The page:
Cats and dogs do not do well in hot weather. Yet unlike their owners, these pets are stuck in layers of fur.
At the risk of heat stroke, pets must rely on panting and sweating through their paws to stay cool. Since our furry friends have limited options to beat the heat, it is up to their owners to keep them cool.
Dogs and cats—especially those domesticated, indoor pets—need special attention during the hot summer months. To help readers protect their fur babies, we’ve sourced some tips from both the American Humane Society and the American Red Cross on how to care for pets when temperatures rise.
- Our Fur Babies Need Extra Water - Regardless of where your pets live, they will need extra water during summer. Make it a point to periodically check on their hydration.
If your pet stays outside, then you’ll also want to check the bowl for insects. Bugs—such as pesky mosquitoes—are attracted to standing water. If you’ve got an outdoor pet, you’ll want to separately research bug treatment options for their water.
- Limit Exercise in the Heat - When driving around, you can often find people running on a very hot day, with a panting dog blithely keeping pace.
The dog’s face might tell the owner, “Hey! I’m fine.” Except they’re not fine. They’re actually overheating.
Let me be clear in saying that exercise is important for people and pets year-round. However, there’s a right way to do it. That right way includes planning to exercise during times of low heat, such as the early morning or dusk.
- Be Aware of Heat Stroke - Now that we’ve covered that dogs and cats can get heat stroke, it’s important to know these symptoms.
For dogs, signs of heat stroke include sticky and drippy saliva, a bright red tongue and gums, excessive panting, abnormal drowsiness, vomiting and diarrhea, small amounts of dark urine, and physical weakness.
For cats, many of the same symptoms apply. Cat owners should also look for agitation and pacing in their pets.
Immediately get your pet out of the heat if they show any of these symptoms. If they’re overheated, spray them with cool water and place them near a cooling fan. This will help to lower their core temperature. You’ll want to give them small amounts of tepid—and not cold—water to drink.
Then, get them immediately to your veterinarian. If not treated quickly, heat stroke can cause seizures, coma, and death.
- Never Leave a Pet in a Hot Car - Even if the windows are down, and they have water. This is a terrible idea.
According to Live Science, the inside temperature of a car parked in the sun during temps of 95 degrees Fahrenheit or hotter can hit an average of 116 degrees Fahrenheit! That is within an hour’s time!
A car’s dashboard can get even hotter, reaching 157 degrees Fahrenheit on average. Steering wheels can climb to an average of 127 degrees Fahrenheit, and the temperature of the seats averages 123 degrees Fahrenheit.
You wouldn’t stick your pets into a warm oven. Don’t leave them in the car.
- Avoid Pavement or Dirt When it’s Hot - If you’re taking your dog for a walk, remember that “grass is your friend.”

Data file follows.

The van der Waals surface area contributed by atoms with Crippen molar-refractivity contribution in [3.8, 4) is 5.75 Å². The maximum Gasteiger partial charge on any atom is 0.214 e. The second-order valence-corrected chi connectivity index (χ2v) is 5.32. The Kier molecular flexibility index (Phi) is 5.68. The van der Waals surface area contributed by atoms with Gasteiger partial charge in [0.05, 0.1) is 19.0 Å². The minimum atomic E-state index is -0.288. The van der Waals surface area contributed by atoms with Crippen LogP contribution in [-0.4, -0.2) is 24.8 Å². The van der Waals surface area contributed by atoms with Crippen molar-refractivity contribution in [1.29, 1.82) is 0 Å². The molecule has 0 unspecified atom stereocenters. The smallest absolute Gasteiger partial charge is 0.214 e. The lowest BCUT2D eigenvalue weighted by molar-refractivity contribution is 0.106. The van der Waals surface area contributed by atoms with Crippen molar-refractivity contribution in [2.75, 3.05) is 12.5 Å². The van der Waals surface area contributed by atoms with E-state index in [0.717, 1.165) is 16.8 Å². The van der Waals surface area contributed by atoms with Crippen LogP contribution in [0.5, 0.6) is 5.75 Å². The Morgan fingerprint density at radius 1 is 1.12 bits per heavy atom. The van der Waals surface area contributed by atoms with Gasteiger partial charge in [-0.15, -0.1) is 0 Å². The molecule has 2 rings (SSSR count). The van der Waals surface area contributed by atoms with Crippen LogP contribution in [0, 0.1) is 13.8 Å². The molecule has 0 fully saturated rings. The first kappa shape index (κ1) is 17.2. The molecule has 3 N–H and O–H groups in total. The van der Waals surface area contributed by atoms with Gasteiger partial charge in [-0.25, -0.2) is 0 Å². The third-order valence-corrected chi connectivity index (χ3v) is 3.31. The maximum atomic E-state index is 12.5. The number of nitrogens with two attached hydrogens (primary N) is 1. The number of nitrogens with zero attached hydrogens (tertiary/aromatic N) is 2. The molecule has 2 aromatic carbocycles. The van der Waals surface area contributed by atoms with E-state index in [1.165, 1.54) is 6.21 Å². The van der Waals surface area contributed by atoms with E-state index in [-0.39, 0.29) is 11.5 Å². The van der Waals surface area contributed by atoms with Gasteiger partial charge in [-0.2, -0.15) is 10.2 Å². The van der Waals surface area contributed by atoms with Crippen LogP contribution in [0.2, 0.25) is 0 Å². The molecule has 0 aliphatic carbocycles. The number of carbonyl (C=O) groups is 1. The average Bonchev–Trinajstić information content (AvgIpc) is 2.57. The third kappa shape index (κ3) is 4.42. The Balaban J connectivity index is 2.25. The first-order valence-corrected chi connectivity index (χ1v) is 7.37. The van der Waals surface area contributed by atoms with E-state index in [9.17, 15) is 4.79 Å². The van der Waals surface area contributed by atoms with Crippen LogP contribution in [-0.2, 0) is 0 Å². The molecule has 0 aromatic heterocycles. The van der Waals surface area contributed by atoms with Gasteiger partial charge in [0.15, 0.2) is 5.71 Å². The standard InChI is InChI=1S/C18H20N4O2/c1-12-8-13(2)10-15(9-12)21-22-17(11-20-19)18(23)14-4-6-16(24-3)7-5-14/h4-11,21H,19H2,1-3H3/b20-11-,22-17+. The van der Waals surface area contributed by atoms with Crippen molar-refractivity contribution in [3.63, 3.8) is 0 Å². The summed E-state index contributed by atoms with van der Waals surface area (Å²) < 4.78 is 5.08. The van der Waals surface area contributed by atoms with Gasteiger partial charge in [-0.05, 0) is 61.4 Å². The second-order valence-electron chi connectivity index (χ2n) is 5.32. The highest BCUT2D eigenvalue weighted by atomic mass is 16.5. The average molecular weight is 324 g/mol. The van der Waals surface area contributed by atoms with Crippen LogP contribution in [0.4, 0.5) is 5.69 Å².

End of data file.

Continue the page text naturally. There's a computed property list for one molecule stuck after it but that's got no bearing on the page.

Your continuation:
When the temperature outside is 86 degrees Fahrenheit, the asphalt can get to 135 degrees Fahrenheit. This is literally hot enough to fry an egg in five seconds! The American Kennel Club shares that these temps can burn and blister a pet’s feet, prompting an unnecessary visit to the veterinarian.
- Make Sure Outdoor Pets Have Plenty of Shade - Sunlight brings heat. The less light and heat, the better.
If you have an outdoor cat or dog, make sure that they have lots of shade. This shade will help diffuse the heat, thus cooling your pet’s resting place. Consider what items you can put between your pets and the sun to block the sunlight.
- Keep an Eye Out During Summer Shindigs - The obvious point here for any summer food get-together would be a hot grill. Hot grills are only the beginning of your worries, though.
Some food items contain ingredients that are toxic to pets, including raisins, grapes, onions, chives, chocolate, avocado, beer, mustard, tea, artificial sweetener, moldy foods, cherry pits, peach pits, and tomato leaves/stems.
In the event that your pet consumes something that they shouldn’t, call your veterinarian or Poison Control immediately. In certain scenarios, Dogs that have been poisoned can be given fresh hydrogen peroxide to induce vomiting. Cats must be treated differently, requiring injectables from a veterinarian.
- Put Away Toxic ‘Environmental Protection’ Items - While safe for humans, sunscreens/sunblocks, insect sprays, citronella, and even glow sticks are all toxic for pets. Make sure to secure these items.
- Thunderstorms Can Scare Pets Into Running Away - Be sure to keep pets safely inside during a thunderstorm. These storms are prevalent in July and August.
- Know Your Garden - Chewy has a complete list of bedding plants and herbs that are poisonous to dogs, and The Spruce Pets has a list of items that will harm cats. Some common plants that are toxic to both include azaleas, begonia, hydrangeas, iris bulbs, wisteria, tarragon, camellia, dill, wild onion, oregano, pampas grass, and aloe. A full list of pet-toxic plans can be found via Aspca’s website, along with pictures.
Anyone wanting to learn more about caring for pets during severe weather or emergency situations can find a ton of information via the American Red Cross website.